WAPATO, Wash. — After finding asbestos in a huge pile of illegally dumped waste on private property southwest of town, investigators from the U.S. Environmental Protection Agency returned this week to remove more samples for testing.
Investigators will have removed 10 semitruck loads by Friday, but that will only account for about 2 percent of the massive pile in the 3900 block of Ashue Road on the Yakama reservation, said Jeff Fowlow, a scene coordinator for EPA.
“It’s a big pile of stuff,” he said from the site Tuesday. “What we’re doing is more surgical. We’re trying to find out what all is in this pile.”
The illegal dump was discovered late last year when a nearby resident reported seeing trucks dumping waste there from the demolition of the old Wapato High School.
School officials said they were not aware of the dumping and that language in contracts with demolition crews specified how waste, including hazardous material such as asbestos, should be disposed.
Last October, investigators found asbestos on large concrete blocks that came from the demolition of the old school the previous summer, Fowlow said.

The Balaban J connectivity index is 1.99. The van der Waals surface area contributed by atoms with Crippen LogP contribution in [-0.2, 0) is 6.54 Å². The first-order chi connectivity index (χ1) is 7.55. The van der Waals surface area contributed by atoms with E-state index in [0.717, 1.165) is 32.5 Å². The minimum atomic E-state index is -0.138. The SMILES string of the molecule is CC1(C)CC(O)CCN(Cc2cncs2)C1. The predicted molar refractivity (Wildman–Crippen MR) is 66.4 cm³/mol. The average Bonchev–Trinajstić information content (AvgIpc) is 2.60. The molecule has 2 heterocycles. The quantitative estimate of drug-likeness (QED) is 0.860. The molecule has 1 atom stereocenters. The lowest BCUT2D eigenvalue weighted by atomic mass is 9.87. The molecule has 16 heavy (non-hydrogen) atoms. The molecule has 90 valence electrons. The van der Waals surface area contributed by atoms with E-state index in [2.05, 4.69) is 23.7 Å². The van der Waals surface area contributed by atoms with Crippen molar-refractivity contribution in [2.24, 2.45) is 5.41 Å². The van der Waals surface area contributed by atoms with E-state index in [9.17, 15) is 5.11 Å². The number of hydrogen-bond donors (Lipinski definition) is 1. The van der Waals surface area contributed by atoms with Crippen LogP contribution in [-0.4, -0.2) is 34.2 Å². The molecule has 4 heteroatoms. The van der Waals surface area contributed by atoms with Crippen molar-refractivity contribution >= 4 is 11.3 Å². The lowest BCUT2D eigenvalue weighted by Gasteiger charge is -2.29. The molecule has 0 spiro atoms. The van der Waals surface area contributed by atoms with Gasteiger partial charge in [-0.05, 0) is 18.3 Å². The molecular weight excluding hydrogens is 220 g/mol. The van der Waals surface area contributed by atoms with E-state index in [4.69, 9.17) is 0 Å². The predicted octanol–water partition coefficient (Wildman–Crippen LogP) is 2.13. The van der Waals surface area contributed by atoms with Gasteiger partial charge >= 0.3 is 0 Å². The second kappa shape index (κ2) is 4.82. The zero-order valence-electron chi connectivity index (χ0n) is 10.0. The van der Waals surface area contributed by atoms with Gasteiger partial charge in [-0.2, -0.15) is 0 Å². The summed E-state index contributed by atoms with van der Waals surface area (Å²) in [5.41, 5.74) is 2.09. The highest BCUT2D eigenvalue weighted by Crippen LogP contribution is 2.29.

He said at least 400 truckloads of waste had been dumped onto the property, and that it appears other dumpings had taken place there prior to the school demolition project.
The property owner couldn’t be reached for comment, but Fowlow said he’s cooperating with authorities.
“He’s given us access,” Fowlow said. “I think he sees some mistakes have been made and that there’s been illegal dumping on his property — there’s no question about that.”
The property owner and the demolition contractor could face sizable fines and be on the hook for the work EPA is now doing, which is estimated at $175,000, as well as for cleaning up the entire pile, said EPA spokesman Mark McIntyre in Seattle.
He wouldn’t speculate on any cost range of possible fines, saying that it would depend on the amount of hazardous material found and the number of times waste was dumped there, he said.
EPA may clean it up, and then order the property owner, the contractor and whomever else is deemed responsible to reimburse the federal agency, he said, explaining that it was too early in the investigation to determine when cleanup would begin.
“Right now we’re just going in there with a sharper point to find out just how much (hazardous material) is there and what it’s going to take to clean it up.”
• Phil Ferolito can be reached at 509-577-7749 or email@example.com.